10 Star Trek: The Original Series Episodes That Were Almost Made

9. “From The First Day To The Last”

The Joy Machine Star Trek
CBS Studios, Inc.

Story editor John D.F. Black and producer Gene Roddenberry had a contentious relationship. Roddenberry had promised Black he would not rewrite the experienced freelancers working on Star Trek, but he did rewrite them, often heavily.

Things got worse when Roddenberry, without telling Black, did a complete rewrite of Black’s own script for “The Naked Time.” Black left the show when his thirteen episode commitment was up, with “The Naked Time” as his only writing credit.

Black’s name can be found on a second script for the series, however, that was not produced. When it became clear that the production was lagging behind schedule and there was a risk of missing an airdate on NBC, a plan was hatched to write an “envelope” that would allow the series to repurpose its first pilot episode (which had a different cast, with the exception of Leonard Nimoy as Mr. Spock) into a two-parter. Black called his version “From The First Day To The Last.”

Black’s script features many of the same ideas that would be recycled by Roddenberry when he took his own stab at the two-parter, which he called “The Menagerie.” The framing story takes place in a hearing room where much of the time is spent watching Star Trek’s first pilot episode.

The issue at hand is whether a heavily-injured Captain Pike will be able to return to Talos IV (like in the finished episode, there’s a Starfleet regulation in place forbidding anyone from returning to that planet). And a late episode twist is that the officer presiding over the hearing turns out to be a Talosian illusion.

There are key differences, however. Spock does not steal the Enterprise to help his former Captain, and as a result, he is not subject to a court martial. Instead, he asks Kirk for help getting Pike to Talos IV, and the hearing is called to discuss whether or not this request may be granted.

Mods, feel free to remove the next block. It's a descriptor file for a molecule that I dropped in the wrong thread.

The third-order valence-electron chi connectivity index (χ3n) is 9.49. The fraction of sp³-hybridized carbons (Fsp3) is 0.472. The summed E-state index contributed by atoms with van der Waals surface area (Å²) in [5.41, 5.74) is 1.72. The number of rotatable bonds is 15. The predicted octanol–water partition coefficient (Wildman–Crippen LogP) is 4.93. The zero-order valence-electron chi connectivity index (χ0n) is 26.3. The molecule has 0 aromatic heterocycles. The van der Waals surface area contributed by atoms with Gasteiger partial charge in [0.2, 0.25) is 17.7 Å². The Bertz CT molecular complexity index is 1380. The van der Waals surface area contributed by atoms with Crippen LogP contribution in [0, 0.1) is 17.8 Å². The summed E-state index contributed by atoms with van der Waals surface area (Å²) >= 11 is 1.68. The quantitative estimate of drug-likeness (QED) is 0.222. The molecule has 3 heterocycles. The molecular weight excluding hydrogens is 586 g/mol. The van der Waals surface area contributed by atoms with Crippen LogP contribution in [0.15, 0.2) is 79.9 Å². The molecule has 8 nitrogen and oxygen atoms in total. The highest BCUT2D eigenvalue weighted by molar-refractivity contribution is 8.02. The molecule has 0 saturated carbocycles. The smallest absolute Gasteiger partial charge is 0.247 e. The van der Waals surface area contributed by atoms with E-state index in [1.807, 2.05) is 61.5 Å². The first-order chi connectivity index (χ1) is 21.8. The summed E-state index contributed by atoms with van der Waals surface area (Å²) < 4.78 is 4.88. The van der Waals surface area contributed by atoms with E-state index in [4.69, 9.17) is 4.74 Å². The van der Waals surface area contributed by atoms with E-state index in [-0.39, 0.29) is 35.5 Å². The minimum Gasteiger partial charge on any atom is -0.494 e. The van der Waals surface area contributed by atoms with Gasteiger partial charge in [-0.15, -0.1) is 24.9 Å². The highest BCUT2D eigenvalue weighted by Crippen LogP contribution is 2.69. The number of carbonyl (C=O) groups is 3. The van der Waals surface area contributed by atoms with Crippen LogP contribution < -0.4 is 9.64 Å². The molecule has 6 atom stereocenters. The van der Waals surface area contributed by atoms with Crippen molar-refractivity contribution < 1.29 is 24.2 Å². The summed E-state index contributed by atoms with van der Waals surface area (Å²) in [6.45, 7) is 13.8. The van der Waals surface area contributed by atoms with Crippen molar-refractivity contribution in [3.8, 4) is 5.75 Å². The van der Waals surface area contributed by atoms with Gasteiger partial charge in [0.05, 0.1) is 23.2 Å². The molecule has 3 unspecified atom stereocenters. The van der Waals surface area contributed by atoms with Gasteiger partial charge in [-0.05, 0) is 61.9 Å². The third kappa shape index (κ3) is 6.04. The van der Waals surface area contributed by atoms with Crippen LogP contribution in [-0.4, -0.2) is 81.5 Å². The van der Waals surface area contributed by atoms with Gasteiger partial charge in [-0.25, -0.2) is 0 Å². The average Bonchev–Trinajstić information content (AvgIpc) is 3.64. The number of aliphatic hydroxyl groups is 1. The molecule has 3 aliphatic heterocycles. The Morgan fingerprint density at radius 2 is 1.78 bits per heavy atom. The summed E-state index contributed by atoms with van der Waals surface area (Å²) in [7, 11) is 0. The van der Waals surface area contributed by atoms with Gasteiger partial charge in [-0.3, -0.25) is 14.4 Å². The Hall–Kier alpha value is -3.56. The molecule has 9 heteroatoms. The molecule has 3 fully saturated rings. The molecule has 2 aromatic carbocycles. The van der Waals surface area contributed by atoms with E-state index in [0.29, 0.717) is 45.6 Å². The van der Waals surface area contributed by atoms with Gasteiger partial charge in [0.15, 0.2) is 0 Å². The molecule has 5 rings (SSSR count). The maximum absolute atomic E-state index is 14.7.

In this version, Commander Jermaine presides over the hearing, and before he is revealed to be a Talosian in disguise, we learn that he wrote the very regulation that forbids travel to Talos IV. The hearing is resolved much sooner than in the filmed version, which leaves time for a scene where Spock escorts his former Captain to the bridge and shows him his upgraded workstation, as well as time for Kirk to beam down to Talos IV and watch Captain Pike return to the Talosians and Vina.

Black felt his contributions to the script entitled him to half the writing credit. Roddenberry disagreed, and the script went to arbitration. The WGA sided with Roddenberry, who ended up with the full “written by” credit on the two-parter, and all the residuals that came with it.


Michael is one of the founders of FACT TREK (www.facttrek.com), a project dedicated to untangling 50+ years of mythology about the original Star Trek and its place in TV history. He currently is the Director of Sales and Digital Commerce at Shout! Factory, where he has worked since 2014. From 2013-2018, he ran the popular Star Trek Fact Check blog (www.startrekfactcheck.blogspot.com).